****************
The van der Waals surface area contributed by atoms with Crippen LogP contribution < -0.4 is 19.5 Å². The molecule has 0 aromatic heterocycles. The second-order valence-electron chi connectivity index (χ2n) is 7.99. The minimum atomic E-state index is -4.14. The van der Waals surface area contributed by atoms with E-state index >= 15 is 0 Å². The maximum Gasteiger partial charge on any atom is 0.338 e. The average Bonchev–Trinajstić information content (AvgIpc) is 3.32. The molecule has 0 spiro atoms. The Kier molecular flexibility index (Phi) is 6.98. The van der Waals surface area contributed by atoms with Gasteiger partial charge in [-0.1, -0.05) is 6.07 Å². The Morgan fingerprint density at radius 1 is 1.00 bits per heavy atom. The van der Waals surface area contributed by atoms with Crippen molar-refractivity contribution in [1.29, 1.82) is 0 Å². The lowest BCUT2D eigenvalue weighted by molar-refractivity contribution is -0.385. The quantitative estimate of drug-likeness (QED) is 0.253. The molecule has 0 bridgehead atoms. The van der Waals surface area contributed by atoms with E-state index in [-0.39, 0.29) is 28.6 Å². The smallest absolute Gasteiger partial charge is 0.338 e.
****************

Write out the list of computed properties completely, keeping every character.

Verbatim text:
The van der Waals surface area contributed by atoms with Crippen LogP contribution < -0.4 is 19.5 Å². The molecule has 0 aromatic heterocycles. The second-order valence-electron chi connectivity index (χ2n) is 7.99. The minimum atomic E-state index is -4.14. The van der Waals surface area contributed by atoms with E-state index >= 15 is 0 Å². The maximum Gasteiger partial charge on any atom is 0.338 e. The average Bonchev–Trinajstić information content (AvgIpc) is 3.32. The molecule has 0 spiro atoms. The Kier molecular flexibility index (Phi) is 6.98. The van der Waals surface area contributed by atoms with Gasteiger partial charge in [-0.1, -0.05) is 6.07 Å². The Morgan fingerprint density at radius 1 is 1.00 bits per heavy atom. The van der Waals surface area contributed by atoms with Crippen molar-refractivity contribution in [1.29, 1.82) is 0 Å². The lowest BCUT2D eigenvalue weighted by molar-refractivity contribution is -0.385. The quantitative estimate of drug-likeness (QED) is 0.253. The molecule has 0 bridgehead atoms. The van der Waals surface area contributed by atoms with E-state index in [-0.39, 0.29) is 28.6 Å². The smallest absolute Gasteiger partial charge is 0.338 e.